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What You Should Know about StingRay Cell Phone Surveillance

What Is the StingRay Tapping Device?

A new device called StingRay Tapping Device enables the police and the government to track cell phone communications. The StringRay is a box that electronically connects to local cell phone towers. It then simulates the cell phone tower, and in turn prompts signals from cell phones attached to the tower.

cell phone tower stingray trackingIf the police can connect to hundreds of citizen’s phones, what stops them from tapping into the general population’s phones?

StingRay’s Use by Police

From 2007-2014 in Tallahassee, FL, the city police used the StingRay in more than 250 investigations. This means they used it in about 40 investigations per year, in a city where the population is only 186,000. Even if the police are using the StingRay just to find criminals, are they taking advantage of this power and relying on it too much?

In one of these cases, a drug deal gone wrong lead the police to use the StingRay to track down the location of the suspect. Tadrae McKenzie and a couple of friends robbed a dealer of weed and money in a parking lot and fled the scene. Police found his whereabouts about a week later and he was arrested.

During the trial, McKenzie’s defense team became suspicious that a secret surveillance tool was used because there was no evidence that would lead the police straight to McKenzie’s home. The judge then ordered the police to show the device. They did in fact use a StingRay.

The FBI has declared there is no mandate for court warrants to be used when connecting a StingRay to a cell phone tower. They decided the device does not violate our Fourth Amendment and it is lawful for the police to track communications of suspects. The Obama Administration stands by this. The administration has declared that citizens have no privacy in public areas.

Senator Questions the Use of StringRay

Recently, Florida Senator Bill Nelson gave a speech to the Senate about the threat that StingRay poses to consumers’ privacy. “It’s time for us to stand up for the individual citizen of this country and their right to privacy,” said Nelson. The Senator also send a letter to FCC Chairman Tom Wheeler, requesting certain explanations regarding the nature of the company behind StringRay.

Highway Robbery: How Police Abuse Civil Forfeiture Laws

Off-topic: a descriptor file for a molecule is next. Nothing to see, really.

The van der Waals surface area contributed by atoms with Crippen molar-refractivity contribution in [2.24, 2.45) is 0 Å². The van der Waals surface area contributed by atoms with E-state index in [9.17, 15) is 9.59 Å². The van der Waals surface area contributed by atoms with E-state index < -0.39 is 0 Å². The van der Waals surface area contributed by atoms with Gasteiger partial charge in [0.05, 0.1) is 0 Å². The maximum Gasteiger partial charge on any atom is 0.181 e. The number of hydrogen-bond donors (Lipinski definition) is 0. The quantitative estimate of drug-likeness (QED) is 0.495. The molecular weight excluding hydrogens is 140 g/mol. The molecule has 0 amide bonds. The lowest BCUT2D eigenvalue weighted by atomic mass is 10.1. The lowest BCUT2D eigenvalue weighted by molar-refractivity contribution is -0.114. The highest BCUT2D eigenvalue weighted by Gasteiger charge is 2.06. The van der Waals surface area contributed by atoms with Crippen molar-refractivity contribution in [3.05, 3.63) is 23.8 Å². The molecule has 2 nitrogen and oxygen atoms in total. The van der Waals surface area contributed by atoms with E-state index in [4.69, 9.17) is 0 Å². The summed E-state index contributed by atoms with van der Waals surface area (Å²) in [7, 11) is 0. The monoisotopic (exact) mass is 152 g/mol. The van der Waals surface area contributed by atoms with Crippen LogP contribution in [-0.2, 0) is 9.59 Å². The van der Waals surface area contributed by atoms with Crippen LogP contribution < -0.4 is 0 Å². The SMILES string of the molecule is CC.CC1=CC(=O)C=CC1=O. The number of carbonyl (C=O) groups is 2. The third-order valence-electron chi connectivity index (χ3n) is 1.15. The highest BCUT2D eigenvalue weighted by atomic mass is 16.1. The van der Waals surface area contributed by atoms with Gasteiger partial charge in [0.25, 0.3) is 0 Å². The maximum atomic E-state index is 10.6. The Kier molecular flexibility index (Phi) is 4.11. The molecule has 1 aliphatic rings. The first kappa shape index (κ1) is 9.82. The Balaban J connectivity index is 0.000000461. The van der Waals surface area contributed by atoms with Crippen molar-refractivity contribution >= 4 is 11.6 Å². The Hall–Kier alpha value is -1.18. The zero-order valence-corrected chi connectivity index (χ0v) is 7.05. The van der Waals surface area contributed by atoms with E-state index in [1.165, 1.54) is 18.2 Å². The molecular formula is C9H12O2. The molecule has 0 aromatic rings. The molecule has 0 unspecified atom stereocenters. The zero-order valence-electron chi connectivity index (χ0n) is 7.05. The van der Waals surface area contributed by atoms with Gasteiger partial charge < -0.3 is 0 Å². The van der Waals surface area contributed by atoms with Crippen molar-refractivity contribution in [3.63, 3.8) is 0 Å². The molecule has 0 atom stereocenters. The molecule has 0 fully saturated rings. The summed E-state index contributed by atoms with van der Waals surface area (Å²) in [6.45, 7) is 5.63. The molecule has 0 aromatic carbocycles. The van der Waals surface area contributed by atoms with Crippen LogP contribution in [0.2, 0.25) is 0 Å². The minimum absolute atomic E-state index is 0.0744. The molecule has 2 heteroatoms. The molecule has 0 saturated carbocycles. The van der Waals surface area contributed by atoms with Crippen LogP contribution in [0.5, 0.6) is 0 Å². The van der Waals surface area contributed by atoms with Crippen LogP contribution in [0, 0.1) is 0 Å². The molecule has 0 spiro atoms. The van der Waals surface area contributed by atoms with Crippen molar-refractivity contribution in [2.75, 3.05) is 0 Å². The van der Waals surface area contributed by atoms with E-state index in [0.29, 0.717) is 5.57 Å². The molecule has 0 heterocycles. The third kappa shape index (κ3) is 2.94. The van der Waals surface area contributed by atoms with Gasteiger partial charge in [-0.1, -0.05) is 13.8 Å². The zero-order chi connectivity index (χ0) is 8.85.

The news is currently flooded with examples of police abusing their power. Here’s another: civil forfeiture (a.k.a. highway robbery by the police).

civil forfeiture police abuse of powerConsider this example: you’re moving to a new city with your car weighed down with boxes of clothes, books, etc. When a cop pulls you over for speeding, he questions you about all the possessions in your car. He doesn’t believe your story, so he confiscates everything.

This scenario may sound farfetched, but it happens to thousands of Americans every year.

Under the civil forfeiture process, police are allowed to take and keep your property or cash if they believe it’s connected to an illegal activity—even if you aren’t charged with a crime.

Civil forfeiture is most commonly used against motorists, but police have also used it to seize homes. Also known as asset forfeiture, this legal process was prominent during the Prohibition era in order to thwart the activities of bootleggers. It was used by the police in the 1980s in the war on drugs.

After 9/11, the departments of Homeland Security and Justice spent millions to train local and state police to be their eyes and ears on American highways. This meant being more aggressive when looking for suspicious people or drugs.

Unlike criminal procedure, where individuals must be convicted before their property is confiscated, civil forfeiture is a dispute between the police and the seized item in question; your guilt or innocence is irrelevant. To regain your seized property, you must prove that their property was not connected to the alleged illegal activity. Most people do not regain their property because the legal process is long and sometimes far more expensive than the seized items are worth.

The most commonly seized items are cash, vehicles, and personal property. Civil forfeiture cases are lodged against the seized property and not the owner of the property, so the case names seem ridiculous, such as:

  • United States v. Approximately 64,695 Pounds of Shark Fins
  • United States v. One Pearl Necklace
  • State of Texas v. $6,037

So, why is property so easy to seize? Unlike people, property has no legal right and most states do not have a presumption of innocence in property. Most police departments benefit from civil forfeiture because they get to keep the confiscated property that is not returned to the owner. What was once a legal practice meant to stop organized crime is now used to line the pockets of underfunded police departments.

Abuse of civil forfeiture laws has become rampant in recent years. In 2012, the value of seized assets was $4.3 billion compared to 2001’s $407 million.  Most of the money is shared with local police forces, so the incentive to use civil forfeiture is high when cities cut police department budgets. Some police departments have used seized money to purchase sports tickets, home security systems, a $90,000 sports car, and a margarita machine for office parties.

Civil forfeiture, if used properly, can have a positive effect and be a useful tool in the fight against organized crime. But so far it’s become synonymous with police abuse and corruption. When people read an article about civil forfeiture, they encounter stories about the police and federal agencies keeping $2.5 billion in seized property, or innocent people, like the Sourovelis, who have had their home seized without being charged or accused of a crime. By abusing civil forfeiture laws, the police fail to protect and have become twisted Robin Hoods that steal from the innocent and give to themselves.

Can a No Trespassing Sign Keep Police Away?

Can No Trespassing Signs Prevent the Police from Entering Your Property for a Search and Seizure?

There are many misconceptions about a person’s right to be free of unreasonable search and seizures, especially when it concerns searches of private residences.